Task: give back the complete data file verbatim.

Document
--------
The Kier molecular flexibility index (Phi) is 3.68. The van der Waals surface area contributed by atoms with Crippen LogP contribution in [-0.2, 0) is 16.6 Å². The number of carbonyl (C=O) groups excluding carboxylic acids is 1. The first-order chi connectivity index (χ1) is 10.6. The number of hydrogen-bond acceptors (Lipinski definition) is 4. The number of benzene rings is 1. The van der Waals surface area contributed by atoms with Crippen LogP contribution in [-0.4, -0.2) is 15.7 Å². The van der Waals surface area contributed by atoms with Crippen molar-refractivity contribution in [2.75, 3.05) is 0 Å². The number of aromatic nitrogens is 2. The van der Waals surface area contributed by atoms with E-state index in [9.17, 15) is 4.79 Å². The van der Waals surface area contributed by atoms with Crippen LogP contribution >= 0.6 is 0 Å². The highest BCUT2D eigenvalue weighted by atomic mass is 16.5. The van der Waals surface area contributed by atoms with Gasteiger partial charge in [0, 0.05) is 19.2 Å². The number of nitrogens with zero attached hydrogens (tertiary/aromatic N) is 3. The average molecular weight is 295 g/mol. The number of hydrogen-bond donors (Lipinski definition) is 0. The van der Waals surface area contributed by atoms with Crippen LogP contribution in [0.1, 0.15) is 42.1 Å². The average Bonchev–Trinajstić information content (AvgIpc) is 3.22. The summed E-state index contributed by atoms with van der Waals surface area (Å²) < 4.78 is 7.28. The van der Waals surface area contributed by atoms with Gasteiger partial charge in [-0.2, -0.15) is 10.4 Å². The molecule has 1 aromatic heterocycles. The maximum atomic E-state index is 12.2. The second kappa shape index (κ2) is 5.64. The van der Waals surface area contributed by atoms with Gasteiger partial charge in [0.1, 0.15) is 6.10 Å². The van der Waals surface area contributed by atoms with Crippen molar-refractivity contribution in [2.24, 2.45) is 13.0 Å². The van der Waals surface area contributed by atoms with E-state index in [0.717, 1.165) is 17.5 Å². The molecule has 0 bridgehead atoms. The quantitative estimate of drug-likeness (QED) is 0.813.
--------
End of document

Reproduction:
The Kier molecular flexibility index (Phi) is 3.68. The van der Waals surface area contributed by atoms with Crippen LogP contribution in [-0.2, 0) is 16.6 Å². The number of carbonyl (C=O) groups excluding carboxylic acids is 1. The first-order chi connectivity index (χ1) is 10.6. The number of hydrogen-bond acceptors (Lipinski definition) is 4. The number of benzene rings is 1. The van der Waals surface area contributed by atoms with Crippen LogP contribution in [-0.4, -0.2) is 15.7 Å². The van der Waals surface area contributed by atoms with Crippen molar-refractivity contribution in [2.75, 3.05) is 0 Å². The number of aromatic nitrogens is 2. The van der Waals surface area contributed by atoms with E-state index in [9.17, 15) is 4.79 Å². The van der Waals surface area contributed by atoms with Crippen LogP contribution >= 0.6 is 0 Å². The highest BCUT2D eigenvalue weighted by atomic mass is 16.5. The van der Waals surface area contributed by atoms with Gasteiger partial charge in [0, 0.05) is 19.2 Å². The number of nitrogens with zero attached hydrogens (tertiary/aromatic N) is 3. The average molecular weight is 295 g/mol. The number of hydrogen-bond donors (Lipinski definition) is 0. The van der Waals surface area contributed by atoms with Crippen LogP contribution in [0.1, 0.15) is 42.1 Å². The average Bonchev–Trinajstić information content (AvgIpc) is 3.22. The summed E-state index contributed by atoms with van der Waals surface area (Å²) < 4.78 is 7.28. The van der Waals surface area contributed by atoms with Gasteiger partial charge in [-0.2, -0.15) is 10.4 Å². The molecule has 1 aromatic heterocycles. The maximum atomic E-state index is 12.2. The second kappa shape index (κ2) is 5.64. The van der Waals surface area contributed by atoms with Gasteiger partial charge in [0.1, 0.15) is 6.10 Å². The van der Waals surface area contributed by atoms with Crippen molar-refractivity contribution in [2.24, 2.45) is 13.0 Å². The van der Waals surface area contributed by atoms with E-state index in [0.717, 1.165) is 17.5 Å². The molecule has 0 bridgehead atoms. The quantitative estimate of drug-likeness (QED) is 0.813.